By: Judy Davie - The Food Coach
It's the season for fresh chilli which is great news for those of you who love these fiery hot peppers. And for those who like them, the good news is that unless you have a stomach ulcer or digestive problems, chillis are very good for you.
What makes chillis hot is also what makes them so good for us and it's a substance called capsaicin. Capsaicin is found predominantly in the inner lining of the chilli where the seeds attach and has been proven to assist in weight loss, pain relief and protect against cancer. More recent studies have found that regularly consuming foods with capsaicin may help people live longer, and protect against coronary heart disease and diabetes.
A study conducted by the Chinese Academy of Medical Sciences tracked the health of nearly half a million participants in China for several years. They found that participants who said they ate spicy food once or twice a week had a mortality rate 10% lower than those who ate spicy food less than once a week. Risk of death reduced still further for hot-heads who ate spicy food six or seven days a week.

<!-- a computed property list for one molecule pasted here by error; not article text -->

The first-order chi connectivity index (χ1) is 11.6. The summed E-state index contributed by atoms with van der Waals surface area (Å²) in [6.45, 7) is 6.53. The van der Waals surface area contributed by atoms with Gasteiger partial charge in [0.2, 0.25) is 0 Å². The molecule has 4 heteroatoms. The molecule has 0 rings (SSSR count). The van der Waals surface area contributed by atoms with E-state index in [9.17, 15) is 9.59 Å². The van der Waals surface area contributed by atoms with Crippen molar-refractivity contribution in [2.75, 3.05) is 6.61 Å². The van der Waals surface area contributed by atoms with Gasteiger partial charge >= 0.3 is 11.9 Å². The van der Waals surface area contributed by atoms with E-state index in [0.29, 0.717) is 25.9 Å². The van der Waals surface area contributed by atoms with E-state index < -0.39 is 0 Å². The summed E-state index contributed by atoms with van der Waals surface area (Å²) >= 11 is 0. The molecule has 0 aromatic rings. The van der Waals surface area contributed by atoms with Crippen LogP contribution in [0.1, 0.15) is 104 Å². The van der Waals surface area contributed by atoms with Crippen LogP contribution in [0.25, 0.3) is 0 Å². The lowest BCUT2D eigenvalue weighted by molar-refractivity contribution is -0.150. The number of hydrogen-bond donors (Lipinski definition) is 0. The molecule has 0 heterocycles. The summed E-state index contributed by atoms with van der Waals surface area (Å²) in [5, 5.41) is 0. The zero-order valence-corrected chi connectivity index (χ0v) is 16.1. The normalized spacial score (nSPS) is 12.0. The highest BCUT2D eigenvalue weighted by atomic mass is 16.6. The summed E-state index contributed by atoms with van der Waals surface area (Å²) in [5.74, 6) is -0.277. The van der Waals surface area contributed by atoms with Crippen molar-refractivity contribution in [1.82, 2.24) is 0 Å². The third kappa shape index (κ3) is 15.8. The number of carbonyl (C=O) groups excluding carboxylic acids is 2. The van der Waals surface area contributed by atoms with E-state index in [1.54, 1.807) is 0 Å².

The degree of heat in chilli is dependent on the amount of capsaicin and is measured in Scoville heat units. The Scoville rating or 'hotness' of fresh chillies is obviously dependent on the variety of chilli plant but even within one particular variety the hotness can vary greatly. Factors influencing the heat of a fresh chilli include growing temperature, hours of sunlight, moisture, soil chemistry, and the type and amount of fertilizer used.
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